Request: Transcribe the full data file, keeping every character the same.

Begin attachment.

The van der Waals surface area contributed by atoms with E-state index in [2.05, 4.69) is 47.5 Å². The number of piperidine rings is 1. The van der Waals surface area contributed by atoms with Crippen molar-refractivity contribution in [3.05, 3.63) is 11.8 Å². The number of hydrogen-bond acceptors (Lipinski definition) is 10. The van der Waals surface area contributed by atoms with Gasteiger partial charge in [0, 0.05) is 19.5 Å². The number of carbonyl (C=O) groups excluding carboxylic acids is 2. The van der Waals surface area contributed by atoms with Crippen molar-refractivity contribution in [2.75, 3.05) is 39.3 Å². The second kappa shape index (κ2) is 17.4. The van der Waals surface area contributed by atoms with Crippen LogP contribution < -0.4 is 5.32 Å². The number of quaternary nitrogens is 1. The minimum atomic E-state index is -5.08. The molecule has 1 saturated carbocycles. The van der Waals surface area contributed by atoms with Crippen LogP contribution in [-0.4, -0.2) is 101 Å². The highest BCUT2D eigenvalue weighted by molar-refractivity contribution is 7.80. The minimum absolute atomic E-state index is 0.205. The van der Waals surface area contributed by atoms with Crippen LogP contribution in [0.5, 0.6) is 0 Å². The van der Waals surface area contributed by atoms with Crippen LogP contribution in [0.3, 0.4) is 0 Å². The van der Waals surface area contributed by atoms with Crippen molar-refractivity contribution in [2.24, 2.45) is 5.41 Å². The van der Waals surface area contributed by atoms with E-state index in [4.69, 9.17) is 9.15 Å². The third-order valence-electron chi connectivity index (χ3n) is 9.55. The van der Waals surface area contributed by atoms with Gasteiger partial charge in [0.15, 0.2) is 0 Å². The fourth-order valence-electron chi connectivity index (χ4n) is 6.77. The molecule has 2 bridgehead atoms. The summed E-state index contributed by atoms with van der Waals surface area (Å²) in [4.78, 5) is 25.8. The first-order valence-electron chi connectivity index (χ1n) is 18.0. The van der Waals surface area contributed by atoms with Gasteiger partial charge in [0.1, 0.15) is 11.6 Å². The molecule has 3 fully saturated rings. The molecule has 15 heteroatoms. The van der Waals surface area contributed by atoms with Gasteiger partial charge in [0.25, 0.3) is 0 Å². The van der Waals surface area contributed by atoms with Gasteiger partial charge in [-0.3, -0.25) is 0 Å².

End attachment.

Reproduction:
The van der Waals surface area contributed by atoms with E-state index in [2.05, 4.69) is 47.5 Å². The number of piperidine rings is 1. The van der Waals surface area contributed by atoms with Crippen molar-refractivity contribution in [3.05, 3.63) is 11.8 Å². The number of hydrogen-bond acceptors (Lipinski definition) is 10. The van der Waals surface area contributed by atoms with Gasteiger partial charge in [0, 0.05) is 19.5 Å². The number of carbonyl (C=O) groups excluding carboxylic acids is 2. The van der Waals surface area contributed by atoms with Crippen molar-refractivity contribution in [2.75, 3.05) is 39.3 Å². The second kappa shape index (κ2) is 17.4. The van der Waals surface area contributed by atoms with Crippen LogP contribution < -0.4 is 5.32 Å². The number of quaternary nitrogens is 1. The minimum atomic E-state index is -5.08. The molecule has 1 saturated carbocycles. The van der Waals surface area contributed by atoms with Crippen LogP contribution in [-0.4, -0.2) is 101 Å². The highest BCUT2D eigenvalue weighted by molar-refractivity contribution is 7.80. The minimum absolute atomic E-state index is 0.205. The van der Waals surface area contributed by atoms with Crippen LogP contribution in [0.5, 0.6) is 0 Å². The van der Waals surface area contributed by atoms with Crippen LogP contribution in [0.3, 0.4) is 0 Å². The van der Waals surface area contributed by atoms with Crippen molar-refractivity contribution in [2.24, 2.45) is 5.41 Å². The van der Waals surface area contributed by atoms with E-state index in [4.69, 9.17) is 9.15 Å². The third-order valence-electron chi connectivity index (χ3n) is 9.55. The van der Waals surface area contributed by atoms with Gasteiger partial charge in [0.15, 0.2) is 0 Å². The fourth-order valence-electron chi connectivity index (χ4n) is 6.77. The molecule has 2 bridgehead atoms. The summed E-state index contributed by atoms with van der Waals surface area (Å²) in [4.78, 5) is 25.8. The first-order valence-electron chi connectivity index (χ1n) is 18.0. The van der Waals surface area contributed by atoms with Gasteiger partial charge in [0.1, 0.15) is 11.6 Å². The molecule has 3 fully saturated rings. The molecule has 15 heteroatoms. The van der Waals surface area contributed by atoms with Gasteiger partial charge in [0.25, 0.3) is 0 Å². The van der Waals surface area contributed by atoms with Gasteiger partial charge in [-0.3, -0.25) is 0 Å².